April 23, 2020 Skalex

COVID-19 Is Here. How Will This Pandemic Affect the Global Financial System?

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April 23, 2020

The start of 2020 has been one for the history books. COVID-19, or the novel COronaVIrus Disease, has rapidly infiltrated almost every country, infecting nearly 2.5 million people and killing over 150 thousand at the time of this writing. In response, the global economy has seemingly come to a halt as many countries have shut down non-essential business operations to prevent the spread of the disease.

The effects of COVID-19 expand far beyond health issues.

While COVID’s impact on our immune system is no doubt frightening, the economic implications of the necessary shutdowns will likely continue long after the disease is under control.

Governments are launching unprecedented levels of stimulus.

To counteract the economic blow of business shutdowns, governments are providing previously unseen amounts of stimulus to both citizens and businesses alike. Trillions of dollars in the form of grants, loans, tax deferrals, and other types of relief are entering the worldwide economy to keep it afloat.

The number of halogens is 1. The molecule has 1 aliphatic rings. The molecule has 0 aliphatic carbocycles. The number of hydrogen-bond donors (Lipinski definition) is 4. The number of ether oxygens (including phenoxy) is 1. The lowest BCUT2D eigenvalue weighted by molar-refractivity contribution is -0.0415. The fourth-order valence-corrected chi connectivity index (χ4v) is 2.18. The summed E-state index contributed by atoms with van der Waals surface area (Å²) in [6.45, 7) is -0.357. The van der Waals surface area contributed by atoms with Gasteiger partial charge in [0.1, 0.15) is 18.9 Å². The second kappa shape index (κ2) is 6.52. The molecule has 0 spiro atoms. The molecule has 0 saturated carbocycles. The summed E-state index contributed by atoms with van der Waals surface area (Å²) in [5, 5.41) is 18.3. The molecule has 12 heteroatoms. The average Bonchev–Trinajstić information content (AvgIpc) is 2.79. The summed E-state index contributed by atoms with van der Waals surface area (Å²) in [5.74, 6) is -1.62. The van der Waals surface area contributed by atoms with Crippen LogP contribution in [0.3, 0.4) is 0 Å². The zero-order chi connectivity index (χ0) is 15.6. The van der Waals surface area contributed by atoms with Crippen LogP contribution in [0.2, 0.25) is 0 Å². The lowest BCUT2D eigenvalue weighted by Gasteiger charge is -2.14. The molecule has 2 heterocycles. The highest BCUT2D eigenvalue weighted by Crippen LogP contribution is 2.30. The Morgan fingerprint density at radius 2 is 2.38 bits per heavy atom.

Germany is leading the pack in coronavirus relief (based on the percentage of GDP), providing 236 billion euros ($256 billion) in stimulus funding. | Sources: CNBC, Bruegel


In Europe, several countries, including Germany, France, Italy, and the United Kingdom, have already committed over 20 percent of their 2019 GDP to coronavirus aid. Additionally, some central banks, like the United State’s Federal Reserve, have cut interest rates to bolster the economy further.

These measures help to reduce the economic impact of COVID temporarily, but that money comes at a cost. Whether it’s more inflation, increased deficits, future taxes, or some combination of effects – eventually, we’re going to have to pay the piper.

Unfortunately, unemployment rates are skyrocketing, as well.

While the trillions of dollars in coronavirus relief may be helping some businesses, it hasn’t been enough to put a cap on unemployment. Millions around the world have been laid-off, furloughed, or have had their hours cut due to COVID closures.

So far, stimulus packages have slowed the rate of unemployment growth in the European Union as well as the United Kingdom. Still, experts predict that the hold-off is only temporary. Consulting firm McKinsey warns that one in four European jobs risk some type of COVID-related hours cut.

The U.S. unemployment figures paint a grim picture of what could happen in Europe if (or when) stimulus packages run dry. | Source: CNN


How will this situation shake out for digital assets?